In this paper, we present a quantum transistor model that can be useful for quantum information processing in linear optics. To this end, we consider that two quantum oscillators (source and drain) are coupled to each other only indirectly through one or even a network composed of N non-interacting quantum oscillators (data-bus) which play the role of the transistor gate (the quantum switch). Through the study carried out on this system, it is possible to demonstrate that the performance of quantum information blocking of our transistor is associated with the detuning between the resonant frequencies of the source and drain oscillators with the frequencies of the data-bus oscillators. By using the transistor we propose in this work, which is genuinely quantum, one show that when the gate is opened to transfer quantum information, we can adjust many parameters (frequencies, coupling strengths and the number of data-bus oscillators), or just a few, in order to implement simple qubit logical quantum gates associated to phase shift gates. In this sense, our study provides a model that makes logical quantum gates from quantum transistors, as an alternative to adiabatic quantum transistors2. Finally, we study the performance against the decoherence of the quantum transistor model.

Results

Any new quantum transistor proposal must be composed of three fundamental parts: source, gate and drain. If we want to use it in quantum computing, the most appropriate way would be to consider the source and drain as two-level systems (a single qubit), whereas the gate represents a quantum channel (consisting of one or more qubits) that indirectly connects the source with the drain.

Let us consider hereafter that the subscript \(\ell =s,d\), where s (d) represents the source (drain) oscillator, and the gate oscillators are labeled by m and/or n. In general, considering a gate as a network of non-interacting quantum oscillators, instead of a single oscillator, the Hamiltonian that describes the dynamics of this system can be written as H = H0 + V, in which we defined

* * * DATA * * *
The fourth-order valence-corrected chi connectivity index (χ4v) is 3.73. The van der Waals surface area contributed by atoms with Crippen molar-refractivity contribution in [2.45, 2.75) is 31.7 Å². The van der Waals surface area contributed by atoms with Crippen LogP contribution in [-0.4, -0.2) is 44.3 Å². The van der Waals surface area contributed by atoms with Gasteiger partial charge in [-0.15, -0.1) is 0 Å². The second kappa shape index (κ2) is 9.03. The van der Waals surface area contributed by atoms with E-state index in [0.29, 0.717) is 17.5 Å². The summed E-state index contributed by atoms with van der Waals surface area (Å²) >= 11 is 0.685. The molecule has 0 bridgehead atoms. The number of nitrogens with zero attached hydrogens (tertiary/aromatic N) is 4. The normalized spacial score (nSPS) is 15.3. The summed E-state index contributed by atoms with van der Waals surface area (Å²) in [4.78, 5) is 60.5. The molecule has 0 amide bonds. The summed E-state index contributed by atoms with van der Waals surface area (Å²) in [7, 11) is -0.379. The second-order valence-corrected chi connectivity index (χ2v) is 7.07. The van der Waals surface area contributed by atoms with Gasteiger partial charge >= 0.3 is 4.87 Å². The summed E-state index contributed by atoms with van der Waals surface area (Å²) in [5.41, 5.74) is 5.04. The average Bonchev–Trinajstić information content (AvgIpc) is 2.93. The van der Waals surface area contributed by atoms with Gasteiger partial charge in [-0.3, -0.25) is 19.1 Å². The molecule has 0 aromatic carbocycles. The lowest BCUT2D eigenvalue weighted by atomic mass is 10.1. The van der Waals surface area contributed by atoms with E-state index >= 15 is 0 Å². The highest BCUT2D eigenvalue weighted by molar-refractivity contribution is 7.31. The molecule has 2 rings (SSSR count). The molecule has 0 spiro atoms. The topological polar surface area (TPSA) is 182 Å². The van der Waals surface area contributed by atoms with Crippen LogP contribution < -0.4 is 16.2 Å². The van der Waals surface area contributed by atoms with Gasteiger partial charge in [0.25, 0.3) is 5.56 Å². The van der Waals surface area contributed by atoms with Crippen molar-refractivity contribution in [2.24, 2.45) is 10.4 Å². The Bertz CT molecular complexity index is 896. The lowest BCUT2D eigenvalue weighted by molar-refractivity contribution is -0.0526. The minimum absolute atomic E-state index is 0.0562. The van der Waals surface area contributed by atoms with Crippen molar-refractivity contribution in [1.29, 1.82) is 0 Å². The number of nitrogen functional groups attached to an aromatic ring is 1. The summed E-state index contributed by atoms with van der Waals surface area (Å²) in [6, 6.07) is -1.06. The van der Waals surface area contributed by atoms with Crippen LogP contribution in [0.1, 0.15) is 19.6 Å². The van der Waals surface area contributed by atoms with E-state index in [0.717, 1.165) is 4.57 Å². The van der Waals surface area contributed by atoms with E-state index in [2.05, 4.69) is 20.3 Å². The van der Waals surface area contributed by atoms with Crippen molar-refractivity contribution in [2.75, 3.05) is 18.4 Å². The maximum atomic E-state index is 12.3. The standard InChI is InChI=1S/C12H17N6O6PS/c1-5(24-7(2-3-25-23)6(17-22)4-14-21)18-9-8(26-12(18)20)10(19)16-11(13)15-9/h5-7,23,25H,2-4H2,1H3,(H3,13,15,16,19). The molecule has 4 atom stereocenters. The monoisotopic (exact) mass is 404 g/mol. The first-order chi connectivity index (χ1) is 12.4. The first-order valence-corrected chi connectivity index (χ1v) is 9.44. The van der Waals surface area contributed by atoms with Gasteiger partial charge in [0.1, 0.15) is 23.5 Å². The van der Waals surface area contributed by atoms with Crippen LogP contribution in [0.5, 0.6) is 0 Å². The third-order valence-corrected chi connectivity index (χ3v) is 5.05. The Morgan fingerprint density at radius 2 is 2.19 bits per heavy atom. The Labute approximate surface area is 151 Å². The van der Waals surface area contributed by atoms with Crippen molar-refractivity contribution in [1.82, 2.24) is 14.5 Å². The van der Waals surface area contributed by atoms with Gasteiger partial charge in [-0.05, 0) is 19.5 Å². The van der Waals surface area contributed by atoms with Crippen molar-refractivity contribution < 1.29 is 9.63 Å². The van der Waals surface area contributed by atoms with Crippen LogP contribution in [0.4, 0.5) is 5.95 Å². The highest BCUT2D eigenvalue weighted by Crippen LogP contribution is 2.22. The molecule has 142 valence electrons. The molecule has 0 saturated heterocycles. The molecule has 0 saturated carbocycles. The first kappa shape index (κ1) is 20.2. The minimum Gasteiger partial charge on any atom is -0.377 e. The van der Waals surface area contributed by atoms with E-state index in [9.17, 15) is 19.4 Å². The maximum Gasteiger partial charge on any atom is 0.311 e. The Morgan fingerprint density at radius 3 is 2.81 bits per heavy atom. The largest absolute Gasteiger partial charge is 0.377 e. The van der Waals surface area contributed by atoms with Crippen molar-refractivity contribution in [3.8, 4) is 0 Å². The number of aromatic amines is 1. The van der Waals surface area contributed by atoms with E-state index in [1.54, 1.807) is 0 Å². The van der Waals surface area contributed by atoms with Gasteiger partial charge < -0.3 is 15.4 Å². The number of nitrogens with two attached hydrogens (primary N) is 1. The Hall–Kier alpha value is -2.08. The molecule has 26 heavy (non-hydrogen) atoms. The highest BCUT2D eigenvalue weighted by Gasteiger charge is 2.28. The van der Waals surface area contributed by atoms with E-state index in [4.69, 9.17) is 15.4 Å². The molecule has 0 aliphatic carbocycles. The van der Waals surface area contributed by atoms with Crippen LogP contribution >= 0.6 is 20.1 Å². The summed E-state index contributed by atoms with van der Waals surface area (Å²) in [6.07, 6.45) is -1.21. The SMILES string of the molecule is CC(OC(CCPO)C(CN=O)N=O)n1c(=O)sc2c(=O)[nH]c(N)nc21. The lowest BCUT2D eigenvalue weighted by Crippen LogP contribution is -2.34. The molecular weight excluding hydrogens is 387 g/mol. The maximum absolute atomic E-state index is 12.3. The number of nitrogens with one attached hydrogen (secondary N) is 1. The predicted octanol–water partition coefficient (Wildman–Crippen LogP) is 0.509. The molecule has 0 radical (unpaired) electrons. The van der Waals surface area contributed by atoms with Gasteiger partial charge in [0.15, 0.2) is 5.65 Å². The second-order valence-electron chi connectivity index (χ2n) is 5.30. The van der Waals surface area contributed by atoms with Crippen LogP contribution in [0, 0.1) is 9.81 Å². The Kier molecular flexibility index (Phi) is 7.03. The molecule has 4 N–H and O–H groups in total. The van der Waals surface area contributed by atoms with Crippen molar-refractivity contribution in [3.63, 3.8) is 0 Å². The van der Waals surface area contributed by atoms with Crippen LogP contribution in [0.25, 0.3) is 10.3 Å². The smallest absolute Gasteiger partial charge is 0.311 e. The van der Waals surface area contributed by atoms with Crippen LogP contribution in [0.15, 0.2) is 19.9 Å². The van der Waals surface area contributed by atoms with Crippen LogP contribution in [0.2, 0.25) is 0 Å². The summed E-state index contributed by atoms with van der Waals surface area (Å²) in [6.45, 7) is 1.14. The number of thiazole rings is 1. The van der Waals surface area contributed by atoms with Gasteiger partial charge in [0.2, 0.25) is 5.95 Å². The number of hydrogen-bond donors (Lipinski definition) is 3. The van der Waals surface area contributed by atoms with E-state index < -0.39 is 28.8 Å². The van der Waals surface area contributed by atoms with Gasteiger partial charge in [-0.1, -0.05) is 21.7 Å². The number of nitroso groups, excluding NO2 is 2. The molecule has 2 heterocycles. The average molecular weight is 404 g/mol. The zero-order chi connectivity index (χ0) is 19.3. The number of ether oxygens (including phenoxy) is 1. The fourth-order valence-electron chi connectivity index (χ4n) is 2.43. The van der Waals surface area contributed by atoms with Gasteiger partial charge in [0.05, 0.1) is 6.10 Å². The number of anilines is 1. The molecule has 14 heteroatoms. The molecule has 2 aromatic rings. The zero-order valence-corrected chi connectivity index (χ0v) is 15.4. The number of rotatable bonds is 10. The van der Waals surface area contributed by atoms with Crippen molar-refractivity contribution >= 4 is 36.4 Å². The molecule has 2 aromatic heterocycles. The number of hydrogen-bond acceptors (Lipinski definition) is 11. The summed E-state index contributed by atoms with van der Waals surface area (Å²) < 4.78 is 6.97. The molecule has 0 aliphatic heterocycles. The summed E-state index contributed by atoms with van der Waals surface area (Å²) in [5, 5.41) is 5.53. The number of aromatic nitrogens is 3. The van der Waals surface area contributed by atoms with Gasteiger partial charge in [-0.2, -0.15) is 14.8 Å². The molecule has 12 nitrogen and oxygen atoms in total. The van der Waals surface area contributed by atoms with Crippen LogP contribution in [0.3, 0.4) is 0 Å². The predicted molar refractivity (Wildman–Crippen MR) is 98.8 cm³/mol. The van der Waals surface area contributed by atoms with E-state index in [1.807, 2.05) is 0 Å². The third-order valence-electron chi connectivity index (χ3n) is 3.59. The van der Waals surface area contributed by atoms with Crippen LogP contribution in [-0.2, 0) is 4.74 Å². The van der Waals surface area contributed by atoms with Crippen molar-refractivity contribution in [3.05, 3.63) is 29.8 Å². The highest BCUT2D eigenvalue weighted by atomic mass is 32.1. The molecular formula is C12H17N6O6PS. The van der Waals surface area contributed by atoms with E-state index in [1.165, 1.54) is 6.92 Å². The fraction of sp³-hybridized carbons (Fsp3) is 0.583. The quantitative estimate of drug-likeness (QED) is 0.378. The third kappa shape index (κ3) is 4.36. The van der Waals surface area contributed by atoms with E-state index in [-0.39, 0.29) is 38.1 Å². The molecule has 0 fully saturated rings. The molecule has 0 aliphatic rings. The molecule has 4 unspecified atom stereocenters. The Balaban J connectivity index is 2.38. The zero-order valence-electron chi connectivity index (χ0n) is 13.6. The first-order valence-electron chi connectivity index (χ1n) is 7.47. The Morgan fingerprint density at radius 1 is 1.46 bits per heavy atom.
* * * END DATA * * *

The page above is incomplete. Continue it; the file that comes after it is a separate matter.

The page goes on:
$${H}_{0}=\hslash \sum _{\ell }{\omega }_{\ell }{a}_{\ell }^{\dagger }{a}_{\ell }+\hslash \sum _{m}{\omega }_{m}{a}_{m}^{\dagger }{a}_{m},\,{\rm{and}}\,V=\hslash \sum _{m,\ell }({\lambda }_{\ell m}{a}_{\ell }^{\dagger }{a}_{m}+{\lambda }_{\ell m}^{\ast }{a}_{\ell }{a}_{m}^{\dagger }),$$
(1)

such that ω’s are the natural frequencies of respective oscillators, whereas λ’s are the coupling strengths between two oscillators characterized by the pair of subscripted indices. The operators a’s (a’s) represent the creation (annihilation) of a quanta in the respective oscillator. In left Fig. 1 we consider a transistor composed of three parts, each part consisting of a quantum oscillator: the source oscillator (the left), the drain oscillator (the right), and the gate oscillator (in the middle) which is coupled to the first two.

Figure 1
figure1

Left: Schematic representation of our quantum device, where the source and drain quantum oscillators are indirectly linked through a data bus. The data bus is constituted of N quantum oscillators, in which κ of them are at resonance with the source and drain (with frequency ω), meanwhile N − κ are far from resonance (with frequency \(\tilde{\omega }\ne \omega \)). Right: Scheme showing how the quantum gate (for the case of κ = 1) works, where the spacing between energy levels of the gate oscillator plays an important role for the performance of our transistor.

The quantum transistor

Since a quantum transistor must be able to control the quantum information flow, we will consider, in our study, that the state \(|{\psi }_{s}\rangle \), of the source oscillator, has the information that can be encoded in a quantum bit whereas the state of the drain oscillator and that of the gate are in the vacuum state. In this way, the initial state of the whole system can be written as a tensor product of the states of each oscillator in the form \(|{\rm{\Psi }}(0)\rangle =|{\psi }_{s}\rangle \otimes |{\mathrm{\{0}}_{g}\}\rangle \otimes |{0}_{d}\rangle \equiv |{\psi }_{s},\{{0}_{g}\},{0}_{d}\rangle \). It is known in the literature that for a non-zero weak coupling between the resonant oscillators that unknown information will flow from the source to the drain in a transfer time τtrans proportional to the coupling18,19,20. The challenge of building a quantum transistor can be achieved when we use a certain system parameter to allow or block this transfer. If we could easily connect and disconnect the gate couplings with the source and drain oscillators, this task would be trivially executed in the situation where all oscillators are resonant. However, in this work we are interested in nontrivial situations, in which the couplings between oscillators are kept constant. To this end, we aim for our quantum transistor to use our ability to increase or decrease the frequency of one or more gate oscillators – thus modifying the interval between the energy levels of this oscillator – so as to simulate the gate in our device.